A few days ago, whilst enjoying a coffee on my own at a local cafe, I was brainstorming ideas on what organisation I can volunteer for, and I was unpleasantly surprised to discover after looking up mental health NGOs to volunteer that there aren’t really any on the island!
Why is that? Is it because there’s still stigma around mental health here? Are people here still in denial about the importance of looking after your mental wellbeing? Are they scared to admit when they are struggling? Do they still perceive sharing your feelings as a weakness (it’s one of the hardest things to do actually and it shows strength and character, a brilliant example of the power of vulnerability as Bene Brown eloquently talked about it a few years ago https://youtu.be/iCvmsMzlF7o) ? Is it because there isn’t enough interest by locals or psychologists?
I have been talking about it with a few friends and colleagues lately and I’m still baffled why that is and I wish I had the means to set up a mental health NGO myself, just to make a start.
For now I can’t, but what I can do is continue to talk about mental health with friends, family and strangers, because every time I do, someone would relate to and share their own experiences (which I love to hear about, everyday human stories are so powerful in so many ways) and that’s a clear sign that any outlets to talk about mental health struggles with others in a safe, non-judgmental environment, where you can also receive relevant advice and/or training on how to identify signs or symptoms of a person suffering would be of great benefit.
Who knows, maybe we can soon start a movement and change things up on the island, at least when it comes to mental health!
Wrapped up in a blanket on my sofa, Friends playing in the background, the Christmas tree lights warming up the place, I’m re-reading my New Year wish for 2021 and I can’t help but think how lucky I truly am to be surrounded by people I love at home and at work, proud of what I achieved over the last 12 months and the fact that my friends, family and I we are healthy and safe.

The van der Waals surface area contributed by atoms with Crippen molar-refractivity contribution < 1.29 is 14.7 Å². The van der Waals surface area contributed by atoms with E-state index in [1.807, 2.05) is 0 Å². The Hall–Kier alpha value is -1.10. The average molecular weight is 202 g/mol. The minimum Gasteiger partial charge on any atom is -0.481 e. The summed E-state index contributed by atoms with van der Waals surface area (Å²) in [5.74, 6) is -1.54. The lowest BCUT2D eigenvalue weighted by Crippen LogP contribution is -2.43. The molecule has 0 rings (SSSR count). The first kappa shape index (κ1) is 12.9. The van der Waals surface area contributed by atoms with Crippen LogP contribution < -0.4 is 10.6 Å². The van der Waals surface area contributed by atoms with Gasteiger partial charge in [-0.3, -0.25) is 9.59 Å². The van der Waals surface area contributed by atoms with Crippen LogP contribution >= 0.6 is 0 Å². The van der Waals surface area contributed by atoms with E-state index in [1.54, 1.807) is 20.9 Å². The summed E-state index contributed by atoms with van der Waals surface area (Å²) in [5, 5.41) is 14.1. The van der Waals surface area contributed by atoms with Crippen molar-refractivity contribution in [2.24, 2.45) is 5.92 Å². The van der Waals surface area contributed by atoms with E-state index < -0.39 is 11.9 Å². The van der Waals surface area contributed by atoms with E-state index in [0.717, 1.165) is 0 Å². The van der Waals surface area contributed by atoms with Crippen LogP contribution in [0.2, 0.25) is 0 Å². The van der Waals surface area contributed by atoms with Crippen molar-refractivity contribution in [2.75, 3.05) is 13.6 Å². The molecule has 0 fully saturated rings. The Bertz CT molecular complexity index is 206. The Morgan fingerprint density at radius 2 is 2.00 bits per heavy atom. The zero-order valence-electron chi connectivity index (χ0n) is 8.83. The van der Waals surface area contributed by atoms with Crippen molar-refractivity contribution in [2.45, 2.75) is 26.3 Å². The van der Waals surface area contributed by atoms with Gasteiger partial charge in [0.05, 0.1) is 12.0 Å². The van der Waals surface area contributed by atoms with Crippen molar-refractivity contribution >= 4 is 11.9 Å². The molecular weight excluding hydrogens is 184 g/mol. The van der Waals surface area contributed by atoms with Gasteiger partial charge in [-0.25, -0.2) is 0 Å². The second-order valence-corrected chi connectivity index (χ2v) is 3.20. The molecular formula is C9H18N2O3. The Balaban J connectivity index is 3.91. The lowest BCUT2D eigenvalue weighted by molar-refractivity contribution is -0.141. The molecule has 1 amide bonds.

Most of us found 2020 challenging (to say the least) but not many thought 2021 was going to be equally bad if not worse than 2020.
The year didn’t quite start off on the right foot. Locked inside again, like a caged animal, I knew, as the majority of the planet did, what to expect, which somehow made it less tolerable than the first time I experienced a lockdown. This time nobody tried a lot of new things, nobody aspired to become a home chef, we were all sick and tired of this situation.
I felt restless, eager to get out and I still carried the weight of the previous lockdown (s), as most of us did and I turned into healthy eating and exercising. I feel as humans we desperately needed it.
Yoga with Adriene 30 day revolution definitely helped to keep me mentally stable in January and somehow after that the year just flew by.
Although I spent almost half of the year in lockdown, looking back I feel I achieved a lot and grew workwise and personally.
On a personal level, although I admit I didn’t manage my work-life balance well and didn’t have much free time for myself, I rediscovered my love for running, I met the ambassador of Austria, I started dating again after years of avoiding it, I met amazing humans, I caught up with friends I hadn’t seen for years and I made new friends I already love, I took part in a week long sustainability challenge which helped me realise how much more I can do to protect the planet, after years of thinking about it and wanting it I finally got braces so I can fix my smile, I had a great summer and Christmas with friends and loved ones and lastly, I flew again, this time to beautiful Leuven with my best friends and sisters. God I felt so alive and happy to be able to travel again!
On a professional level, well I spent most of my time working and though exhausting at times, I learned A LOT, way more than I expected in a year. I ran focus groups, designed surveys, interviewed people, wrote and published articles and reports, organised an (online) event, I closed off a project, produced a serious board game, created 2 modules, hosted a transnational project meeting and almost met the Pope, amongst other things. I love my job and my colleagues, despite the heavy workload!
At some point in the year I went through a major anxiety crisis, during which I almost stopped eating completely and I was in pain because of it for a month. After that, I promised myself I’ll never let it go that far.
I don’t regret anything but I do wish I savoured and enjoyed everyday life more than I did and stressed less. Because it doesn’t really matter what you or I or anyone else achieved.
I feel everyone needs to hear though that if the only thing you did in 2021 was trying to survive, that’s an achievement in itself and you should be proud of it.
I’ve been reading Derren Brown’s Happy again, which I’ve recommended to all my friends already and it reminded me that as humans we don’t need much to be happy if you ignore the artificial needs marketing firms have been creating for years. We just need health, love and to keep growing.
My New Year wish is, consequently, similar to last year.
Keep growing and learning as a human, try new things, keep moving on but above all enjoy moments, love and be loved, and make memories with special people. And travel every now and then.
And I hope I make it back to my second home I miss more and more as time goes by, the UK and give all my friend there a tight hug.